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Phillip Vannatter

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Phillip Vannatter,  entered the Los Angeles Police Department in 1969 after serving on the United States Army Peacekeeping force in Korea.  In 27 years with the LAPD he investigated more than 250 homicides, and became a court expert in highly sensitive officer-involved shootings and homicides.  Throughout his career, he received more than 60 commendations from law enforcement and over 200 from civilians.  He retired in 1996.

Amazon.com review said of Evidence Dismissed, The Inside Story of the Police Investigation of O.J. Simpson, it “is one of those as-told-to books, the tellers being Detective Tom Lange and Detective Philip Vannatter, who led the investigation into the murders of Nicole Brown Simpson and Ron Goldman. Here, free from the constraints of courtroom procedure, cross-examination, and public relations spin, they present their side of the story, including much evidence that never saw its day in court.  Detectives Lange and Vannatter took a lot of flak during the first Simpson trial and in the barrage of books that followed. In Evidence Dismissed they have their revenge by pointing out errors in the prosecution's case and getting in a few digs at the defense attorneys. As told to Dan E. Moldea, a veteran crime reporter, this latest insider story sheds some new light on the behind-the-scenes activity surrounding the most recent Trial of the Century.”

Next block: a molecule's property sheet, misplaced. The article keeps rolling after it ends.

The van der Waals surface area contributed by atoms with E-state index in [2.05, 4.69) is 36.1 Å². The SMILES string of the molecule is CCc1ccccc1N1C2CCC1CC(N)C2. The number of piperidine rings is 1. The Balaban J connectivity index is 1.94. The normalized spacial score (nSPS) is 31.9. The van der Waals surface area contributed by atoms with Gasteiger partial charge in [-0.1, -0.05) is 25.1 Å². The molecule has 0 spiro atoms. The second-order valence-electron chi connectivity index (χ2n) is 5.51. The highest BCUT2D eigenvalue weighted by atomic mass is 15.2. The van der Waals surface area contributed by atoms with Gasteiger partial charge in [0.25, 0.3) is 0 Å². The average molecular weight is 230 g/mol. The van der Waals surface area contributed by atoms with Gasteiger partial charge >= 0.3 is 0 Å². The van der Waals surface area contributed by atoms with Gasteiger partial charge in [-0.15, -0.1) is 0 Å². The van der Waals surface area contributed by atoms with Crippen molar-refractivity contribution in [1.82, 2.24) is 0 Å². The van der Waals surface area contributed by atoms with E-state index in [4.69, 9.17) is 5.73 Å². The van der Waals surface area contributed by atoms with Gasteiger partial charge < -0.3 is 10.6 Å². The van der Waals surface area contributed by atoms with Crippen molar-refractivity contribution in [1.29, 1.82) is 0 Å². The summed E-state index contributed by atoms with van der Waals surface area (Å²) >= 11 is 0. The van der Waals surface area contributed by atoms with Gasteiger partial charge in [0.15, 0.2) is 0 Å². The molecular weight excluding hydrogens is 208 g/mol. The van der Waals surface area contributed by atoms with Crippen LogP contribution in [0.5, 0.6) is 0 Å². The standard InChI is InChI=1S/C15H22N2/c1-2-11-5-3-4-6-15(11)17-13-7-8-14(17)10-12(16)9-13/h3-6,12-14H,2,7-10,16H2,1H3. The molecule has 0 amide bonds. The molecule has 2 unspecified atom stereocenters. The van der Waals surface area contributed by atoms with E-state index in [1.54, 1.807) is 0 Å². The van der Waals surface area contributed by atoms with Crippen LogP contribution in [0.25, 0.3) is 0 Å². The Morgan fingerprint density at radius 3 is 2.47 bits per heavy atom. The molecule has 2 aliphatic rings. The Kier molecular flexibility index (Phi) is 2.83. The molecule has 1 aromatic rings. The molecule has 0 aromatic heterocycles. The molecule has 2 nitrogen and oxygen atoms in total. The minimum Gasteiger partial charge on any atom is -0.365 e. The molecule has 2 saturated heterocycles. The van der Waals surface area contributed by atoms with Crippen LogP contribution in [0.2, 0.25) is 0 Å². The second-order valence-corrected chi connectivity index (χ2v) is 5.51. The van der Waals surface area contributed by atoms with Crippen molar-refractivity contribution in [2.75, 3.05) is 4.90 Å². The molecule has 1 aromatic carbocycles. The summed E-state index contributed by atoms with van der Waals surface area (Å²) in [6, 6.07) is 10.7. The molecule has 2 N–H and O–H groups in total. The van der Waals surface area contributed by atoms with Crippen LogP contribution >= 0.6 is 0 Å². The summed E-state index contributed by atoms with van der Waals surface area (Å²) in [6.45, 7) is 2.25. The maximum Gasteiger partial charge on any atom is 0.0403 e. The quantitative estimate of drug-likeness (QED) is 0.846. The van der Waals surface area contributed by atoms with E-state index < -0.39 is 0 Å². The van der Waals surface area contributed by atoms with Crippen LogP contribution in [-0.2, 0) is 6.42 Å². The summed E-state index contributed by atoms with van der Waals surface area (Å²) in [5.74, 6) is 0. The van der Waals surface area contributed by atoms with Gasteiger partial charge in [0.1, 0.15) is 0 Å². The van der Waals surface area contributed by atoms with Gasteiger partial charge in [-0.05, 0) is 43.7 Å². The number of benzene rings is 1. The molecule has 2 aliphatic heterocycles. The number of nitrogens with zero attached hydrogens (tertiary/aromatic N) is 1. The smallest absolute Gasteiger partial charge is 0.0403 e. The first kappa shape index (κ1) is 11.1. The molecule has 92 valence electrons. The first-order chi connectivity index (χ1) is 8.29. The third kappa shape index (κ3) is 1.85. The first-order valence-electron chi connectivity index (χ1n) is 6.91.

Evidence Dismissed
Tom Lange  More Info

About the LAPD 

In February 1955, the Los Angeles Police Department, through the pages of the internally produced BEAT magazine, conducted a contest for a motto for the police academy. The conditions of the contest stated that: “The motto should be one that in a few words would express some or all the ideals to which the Los Angeles police service is dedicated. It is possible that the winning motto might someday be adopted as the official motto of the Department.” The winning entry was the motto, “To Protect and to Serve” submitted by Officer Joseph S. Dorobek.

 

“To Protect and to Serve” became the official motto of the Police Academy, and it was kept constantly before the officers in training as the aim and purpose of their profession. With the passing of time, the motto received wider exposure and acceptance throughout the department. On November 4, 1963, the Los Angeles City Council passed the necessary ordinance and the credo has now been placed alongside the City Seal on the Departments patrol cars.

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